U2, known primarily for grandiose convictions, an intense desire to be the biggest band in the world, and a huge, guitar-driven sound with soaring vocals, have become rather conservative in their evolution. Retreating from their 1980s work, U2 primarily focused on broadening their artistic pallette, bringing in electronica, techno, and other weird fusions. This created a problem with U2's fan base as the decade drew to a close, because the farther U2 strayed into the eclectic musical territory they were pursuing, the more difficult it was for the fans to follow their evolution. When U2 experimented successfully, they made some of the most successful music of their career (ACHTUNG BABY). Yet they grounded their experimentation with a sense of purpose, and they always kept their ambition within the elasticity of the fans' and critics' admiration. At least, they tempered their music with a good dose of rock in the early 90s. ACHTUNG BABY, one of their most experimental, evolutionary records, has been universally hailed by both fans and critics alike as some of their most significant music. ACHTUNG BABY set the course for much of the decade, with U2 going more and more into post-modernism.
Then the 1997 nadir POP happened. Not that POP was necessarily a BAD album. Instead of sounding a natural progression of the band's ambition, the experimentation never really gelled, much like R.E.M.'s UP. POP comes across as torn between two different directions - the anthem-driven, spiritually aware U2 lamenting a loss world, and a strange, dance-driven beat that is supposed to celebrate living with almost primitive desire, instead of commenting on the moral and social decline of earth. Both a critical and commercial flop, U2 seriously re-evaluated their status as artists after POP, and streamlined their sign, making a very conscious return to their earlier sound.
In 2000, U2 delivered the followup to POP, ALL THAT YOU CAN'T LEAVE BEHIND. The title is more than aptly representative of that album. Abandoning wholly the more progressive elements of their music, LEAVE BEHIND sounds like U2 trying to write a classicist record, returning to the styles of their 1980s output. While it was fun to hear them return to that era, ALL THAT YOU, out of necessity, didn't have a lot of artistic evolution. That wasn't the point.
So it's little surprise that U2, has streamlined their music even more on HOW TO DISMANTLE AN ATOMIC BOMB. While their early records were both revolutionary and a thrill to listen too, and the early 1990s work pure genius, HTDAATB is a much more calculated record, made to sound like classic U2 instead of just being U2. U2's experimentation had gotten them in trouble, and this is the result. U2, instead of playing the music they want to play, are now playing to win back the audience that much of their 1990s work alienated. In many ways, like Essau yielding to Jacob, U2 has traded their birthright for porridge, selling their artistic evolution out for trying to be the biggest band in the world.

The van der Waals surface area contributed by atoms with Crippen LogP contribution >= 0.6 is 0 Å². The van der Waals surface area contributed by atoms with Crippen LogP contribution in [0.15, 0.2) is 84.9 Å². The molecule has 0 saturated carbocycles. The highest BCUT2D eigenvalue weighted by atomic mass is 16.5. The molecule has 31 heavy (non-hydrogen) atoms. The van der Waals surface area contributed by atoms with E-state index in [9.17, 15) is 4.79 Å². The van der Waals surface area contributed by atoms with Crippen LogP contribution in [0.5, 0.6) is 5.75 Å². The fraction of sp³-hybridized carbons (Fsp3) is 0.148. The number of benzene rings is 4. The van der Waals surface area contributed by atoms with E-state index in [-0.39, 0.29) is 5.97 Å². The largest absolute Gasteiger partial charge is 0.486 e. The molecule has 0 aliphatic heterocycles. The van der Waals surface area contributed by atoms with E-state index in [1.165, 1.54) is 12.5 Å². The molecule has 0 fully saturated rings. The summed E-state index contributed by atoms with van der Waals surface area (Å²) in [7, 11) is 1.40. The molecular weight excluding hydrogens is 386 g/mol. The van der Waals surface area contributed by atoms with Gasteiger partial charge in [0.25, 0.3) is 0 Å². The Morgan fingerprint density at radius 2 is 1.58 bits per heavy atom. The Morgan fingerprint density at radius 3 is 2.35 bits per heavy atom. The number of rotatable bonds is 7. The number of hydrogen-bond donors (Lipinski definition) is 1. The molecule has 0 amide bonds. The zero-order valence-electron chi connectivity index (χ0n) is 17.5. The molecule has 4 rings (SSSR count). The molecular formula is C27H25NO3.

Although POP did have some unmitigated disasters, at least it was the old U2, wedded to pushing the envelop with cutting edge music. That's the real irony of HTDAATB; the new U2 is returning back to the old styles to win back the fans, while the old U2 was much more interested in creating worthwhile music, combining their ambition with their musical sensibilities, growing artistically and commercially. This is a record that the old U2, after making the records they did in the 1990s, would never make. The old U2 would keep pressing on, pursing their musical evolution. But POP happened and U2 has been reeling ever since.
While this may seem to be a primarily negative review of U2's latest effort, there are some postive notes. While artistically a puzzling, entirely too conservative affair calculated to win back fans, there's some great music here. The lead off-single, "Vertigo," is jagged guitar rock. "Crumbs From Your Table" plays like we're back in the 1980s. "Love or Peace" is an interesting comment on war. "Sometimes You Can't Make It On Your Own," written in 2001 when Bono's father died, shows us Bono at his most vulnerable. "Yahweh" (or to be strictly orthodox, YHWH), gives us U2 at their most spiritually thirsty. It has great music and a great sound, but that doesn't make HOW TO DISMANTLE AN ATOMIC BOMB the instant classic ACHTUNG BABY and THE JOSHUA TREE are.
U2's end result is rather a half-breed. HTDAATB is much too conservative and calculated to be truly revolutionary and an undeniable classic, but also just too good to write off completely (mostly because U2's trying to recreate an era of their career where they were writing and performing fantastic music. Hence my four star rating, though artistically it's three). For the causal fan, this may be a subtle point; it has a warm, big sound, and has excellent music. For those who loved U2 for being fearless pioneers will be rather disappointed.
In ways, I belong to both camps. There's some wonderful songs here. But I miss U2's sense of adventure.
[The deluxe edition includes an exclusive DVD that contains a "Making of"documentary, studio and acoustics videos of "Sometimes You Can't Make It On Your Own," a video to "Crumbs from your table," the `Temple Bar Mix' of "Vertigo," as well as the video to "Vertigo."]
[There are three songs left off the album that I am aware of. One, "Fast Cars," has surfaced on the UK and Japanese pressings as a bonus track. The band did covered Kraftwerk ("Neon Lights"). There's a non LP track on the second "Vertigo" single, "Are You Gonna Wait Forever?"]